Wanting to optimise your R&D Tax Incentive claim, whilst ticking all the boxes? Read on…
5 Biggest Questions on Australia’s R&D Tax Incentive
Considering applying for the R&D Tax Incentive? We cover off on the 5 biggest questions founders have around the R&D Tax Incentive and the application.
Considering applying for the R&D Tax Incentive?
The Australian government’s flagship operation for funding innovative technology allocates over AUD $3 billion annually. The current R&D Tax Incentive legislation, however, provides a significantly detailed maze of criteria which founders should be aware of before approaching the grant.
We cover the main questions asked by founders below.
Is our technology innovative enough for eligibility?
What AusIndustry considers here is whether your technology is ‘state of the art’ – that is, has it ever been done by the rest of humanity before.
Many tech companies from the surface can seem like copy-cats of each other (i.e. Menulog vs Foodora). What is required is to look beyond the user interface to the back end — the algorithms — holding it all together. Are these unique and are these providing an innovative new technological feature — usually advancing different characteristics like speed, utility, security, intelligence, automation.
Other criteria to look out for is whether the technology being developed had unknown outcomes. That is, could a professional have known what steps are involved to come to the same conclusion or was experimentation required. Always recommend running your eligibility by an seasoned R&D grants expert for additional confidence in your claim.
We pay an Australian based development agency to develop our product, but whilst the product management team are based in Australia, the actual development team are based overseas…
For software development, its location for R&D purposes usually means where the software developer is placed in the world when developing the code. This means that even if an Australian company hires the developer and they are an AUS resident for tax purposes, it would still be considered overseas R&D if they happened to be overseas at the time that they created it.
This is an area that you need to be extra careful of when employing agencies who may employ overseas developers or outsource development overseas since overseas R&D is generally not claimable for software development.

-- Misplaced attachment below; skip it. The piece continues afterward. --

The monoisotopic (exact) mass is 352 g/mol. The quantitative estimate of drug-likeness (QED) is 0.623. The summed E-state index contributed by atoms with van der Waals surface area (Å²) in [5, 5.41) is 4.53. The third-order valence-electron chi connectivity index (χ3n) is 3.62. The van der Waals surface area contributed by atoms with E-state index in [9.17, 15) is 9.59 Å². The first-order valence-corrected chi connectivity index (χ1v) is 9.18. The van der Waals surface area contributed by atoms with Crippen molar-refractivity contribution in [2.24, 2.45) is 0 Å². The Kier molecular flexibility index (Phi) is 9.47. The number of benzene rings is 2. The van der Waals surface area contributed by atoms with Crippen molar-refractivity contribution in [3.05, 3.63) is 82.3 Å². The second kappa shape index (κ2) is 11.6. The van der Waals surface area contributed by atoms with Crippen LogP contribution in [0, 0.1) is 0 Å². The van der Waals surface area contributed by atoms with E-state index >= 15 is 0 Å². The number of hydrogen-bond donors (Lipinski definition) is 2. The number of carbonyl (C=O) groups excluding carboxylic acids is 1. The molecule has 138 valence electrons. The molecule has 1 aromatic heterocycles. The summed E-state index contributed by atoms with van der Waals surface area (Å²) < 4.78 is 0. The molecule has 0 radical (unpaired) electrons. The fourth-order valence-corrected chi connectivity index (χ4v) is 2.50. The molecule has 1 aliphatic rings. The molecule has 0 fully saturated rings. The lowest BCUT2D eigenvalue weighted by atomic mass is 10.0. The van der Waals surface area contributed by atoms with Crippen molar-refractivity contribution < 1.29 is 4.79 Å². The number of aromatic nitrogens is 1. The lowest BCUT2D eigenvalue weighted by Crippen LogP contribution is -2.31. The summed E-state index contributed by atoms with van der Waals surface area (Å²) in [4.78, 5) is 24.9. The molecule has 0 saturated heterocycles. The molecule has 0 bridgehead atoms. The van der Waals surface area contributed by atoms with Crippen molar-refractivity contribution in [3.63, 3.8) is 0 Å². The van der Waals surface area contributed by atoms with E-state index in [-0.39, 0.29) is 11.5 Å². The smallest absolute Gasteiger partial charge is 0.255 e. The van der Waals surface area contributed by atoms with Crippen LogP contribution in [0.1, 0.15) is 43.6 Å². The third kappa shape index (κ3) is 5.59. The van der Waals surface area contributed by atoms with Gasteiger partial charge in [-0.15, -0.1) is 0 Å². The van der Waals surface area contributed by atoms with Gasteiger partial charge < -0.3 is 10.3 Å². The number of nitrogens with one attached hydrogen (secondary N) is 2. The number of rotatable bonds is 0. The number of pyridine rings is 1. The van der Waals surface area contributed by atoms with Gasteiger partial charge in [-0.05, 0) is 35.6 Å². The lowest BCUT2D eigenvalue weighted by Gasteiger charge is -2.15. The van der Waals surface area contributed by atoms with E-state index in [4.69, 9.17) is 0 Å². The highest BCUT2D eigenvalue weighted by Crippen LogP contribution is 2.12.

My tech co-founders & I spent a lot of time on developing the project, what can we claim as R&D in respect of this?
As founders holding equity in the company, you would be classed as ‘associates’ under the current legislation. This means that to claim anything, you should be paying wages from the company to yourself with actual cash payments.
Furthermore these wages should all be paid before 30 June if you are to make the claim for that financial year.
This is an important matter which is often overlooked by founders in their first year of operation – don’t fall for the same mistake.
Some of our expenses were paid personally, what can we claim here?
Again, perhaps the second biggest pitfall for new entrepreneurs is to spend thousands on R&D without a corporate structure in place. Whilst it may be super easy to begin testing the waters for your potential business success without a company, you’ll also have next to no platform to make an R&D claim. R&D expenditures in partnerships also don’t count. Expenses could potentially be claimed under a trust structure in very limited circumstances.
What the difference between a project, a core R&D activity and a supporting activity?
- Perhaps a simple example to illustrate the differences:
- Project: The overall product being developed or improved upon – i.e. creating the Tesla Model X.
- Core R&D Activity: Within a project, there are a plenty of different activities taking place – admin, marketing, etc. What we are interested in are the research & development activities leading to innovative new features, i.e. developing the geo-sensitive auto-lock system.
- Supporting Activity: Basically most activities in support of the above core R&D activity, i.e. testing the geo-sensitive auto-lock system.
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Stuart Reynolds is the founder of Fullstack Advisory, an award-winning accounting firm for businesses leading the future. He is a 3rd generation accountant who specialises in tech companies, agencies and entrepreneurs.